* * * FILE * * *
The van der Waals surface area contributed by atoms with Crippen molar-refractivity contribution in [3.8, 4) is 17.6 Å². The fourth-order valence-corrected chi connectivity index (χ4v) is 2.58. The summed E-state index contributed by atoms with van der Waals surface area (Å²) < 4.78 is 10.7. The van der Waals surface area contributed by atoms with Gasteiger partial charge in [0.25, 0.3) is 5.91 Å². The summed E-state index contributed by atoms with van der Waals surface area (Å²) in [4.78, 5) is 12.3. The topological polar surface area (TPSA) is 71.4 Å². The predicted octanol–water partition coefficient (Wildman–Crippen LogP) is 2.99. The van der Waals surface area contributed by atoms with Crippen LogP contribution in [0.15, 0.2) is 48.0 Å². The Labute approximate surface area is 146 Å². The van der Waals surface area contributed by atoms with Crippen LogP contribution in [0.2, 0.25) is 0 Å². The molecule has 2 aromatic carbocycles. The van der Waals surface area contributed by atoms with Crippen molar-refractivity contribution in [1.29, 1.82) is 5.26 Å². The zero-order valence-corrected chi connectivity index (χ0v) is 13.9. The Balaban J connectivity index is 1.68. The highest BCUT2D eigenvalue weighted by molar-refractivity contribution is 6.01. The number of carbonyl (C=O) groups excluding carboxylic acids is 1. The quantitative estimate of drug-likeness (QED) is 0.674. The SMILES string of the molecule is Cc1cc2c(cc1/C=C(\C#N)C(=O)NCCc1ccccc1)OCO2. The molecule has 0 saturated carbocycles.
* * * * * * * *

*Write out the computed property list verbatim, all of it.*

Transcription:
The van der Waals surface area contributed by atoms with Crippen molar-refractivity contribution in [3.8, 4) is 17.6 Å². The fourth-order valence-corrected chi connectivity index (χ4v) is 2.58. The summed E-state index contributed by atoms with van der Waals surface area (Å²) < 4.78 is 10.7. The van der Waals surface area contributed by atoms with Gasteiger partial charge in [0.25, 0.3) is 5.91 Å². The summed E-state index contributed by atoms with van der Waals surface area (Å²) in [4.78, 5) is 12.3. The topological polar surface area (TPSA) is 71.4 Å². The predicted octanol–water partition coefficient (Wildman–Crippen LogP) is 2.99. The van der Waals surface area contributed by atoms with Crippen LogP contribution in [0.15, 0.2) is 48.0 Å². The Labute approximate surface area is 146 Å². The van der Waals surface area contributed by atoms with Crippen LogP contribution in [0.2, 0.25) is 0 Å². The molecule has 2 aromatic carbocycles. The van der Waals surface area contributed by atoms with Crippen molar-refractivity contribution in [1.29, 1.82) is 5.26 Å². The zero-order valence-corrected chi connectivity index (χ0v) is 13.9. The Balaban J connectivity index is 1.68. The highest BCUT2D eigenvalue weighted by molar-refractivity contribution is 6.01. The number of carbonyl (C=O) groups excluding carboxylic acids is 1. The quantitative estimate of drug-likeness (QED) is 0.674. The SMILES string of the molecule is Cc1cc2c(cc1/C=C(\C#N)C(=O)NCCc1ccccc1)OCO2. The molecule has 0 saturated carbocycles.